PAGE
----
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How to make a Cowrie Shell Necklace

Cowrie Shell Necklace

Cowrie Shell Necklace 

Native Americans have traded Cowrie shells amongst themselves for hundreds of years. They use these shells to decorate their clothing and to make jewelry.  The European traders brought glass beads to trade with the Native Americans.  These beads were eagerly adopted by Natives and also used them to create jewelry. Our Cowrie shell necklace is a very traditional, yet simple necklace to make, so you can show off your new necklace in no time at all! Continue reading How to make a Cowrie Shell Necklace

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Roach Spreaders – History

Roach Spreaders - History

Roach Spreaders – History

Native American men in North America wear one traditional style of headdress called a ‘Roach’. Natives have made Roaches from Whitetail Deer hair, Moose hair, Turkey Beards, Porcupine Hair, Horsehair or a combination of these. Native Americans have worn some form of Roach headdresses starting before the contact period. Early colonial writings mention these headdresses several times. These early writers sometimes referred to roaches as ‘crowns’ or ‘coronets’.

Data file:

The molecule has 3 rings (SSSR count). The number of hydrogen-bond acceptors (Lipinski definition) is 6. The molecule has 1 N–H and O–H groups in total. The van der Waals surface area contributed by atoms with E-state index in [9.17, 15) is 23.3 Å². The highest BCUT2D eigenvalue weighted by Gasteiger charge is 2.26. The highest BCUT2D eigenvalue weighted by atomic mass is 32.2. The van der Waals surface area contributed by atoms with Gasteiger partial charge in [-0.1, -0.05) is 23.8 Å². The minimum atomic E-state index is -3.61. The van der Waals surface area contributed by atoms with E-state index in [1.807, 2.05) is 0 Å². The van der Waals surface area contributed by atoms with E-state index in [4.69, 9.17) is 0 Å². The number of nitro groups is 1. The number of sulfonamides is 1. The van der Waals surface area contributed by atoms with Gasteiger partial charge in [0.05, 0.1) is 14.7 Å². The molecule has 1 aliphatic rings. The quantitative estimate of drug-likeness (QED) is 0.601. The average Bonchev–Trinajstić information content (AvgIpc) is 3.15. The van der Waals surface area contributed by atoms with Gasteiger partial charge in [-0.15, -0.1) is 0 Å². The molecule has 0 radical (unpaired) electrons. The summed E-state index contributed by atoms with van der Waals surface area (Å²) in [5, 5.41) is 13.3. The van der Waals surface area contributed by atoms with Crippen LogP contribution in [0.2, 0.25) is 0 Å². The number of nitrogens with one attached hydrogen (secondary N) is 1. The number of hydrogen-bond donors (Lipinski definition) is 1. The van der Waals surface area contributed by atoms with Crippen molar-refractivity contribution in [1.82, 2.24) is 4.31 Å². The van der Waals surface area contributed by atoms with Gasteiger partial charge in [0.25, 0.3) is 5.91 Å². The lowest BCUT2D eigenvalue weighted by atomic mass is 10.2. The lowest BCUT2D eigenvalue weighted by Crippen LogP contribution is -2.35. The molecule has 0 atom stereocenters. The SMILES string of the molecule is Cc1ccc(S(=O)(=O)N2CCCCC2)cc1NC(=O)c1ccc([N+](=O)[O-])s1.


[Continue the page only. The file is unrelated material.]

Roach Spreaders - HistoryWhen wearing a roach, men can also wear a Roach Spreader inside to spread the hair. This way they can achieve a balanced shape for the roach. In order to facilitate wearing a roach, Native American men braid one section of their hair. Continue reading Roach Spreaders – History

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Women’s Hoods

Women's Hoods

Women’s Hoods

Much has been written about the peaked caps – also known as hoods – that are worn by the Wabanaki people.  Bruce Bourque and Laureen LaBar present illustrations of several of these hoods in their book “Uncommon Threads: Wabanaki Textiles, Clothing, and Costume”.  But what are they?

First, we need to understand that Wabanaki Hoods were worn by both men and women.  In this article, we will explore the women’s peaked hood.

Continue reading Women’s Hoods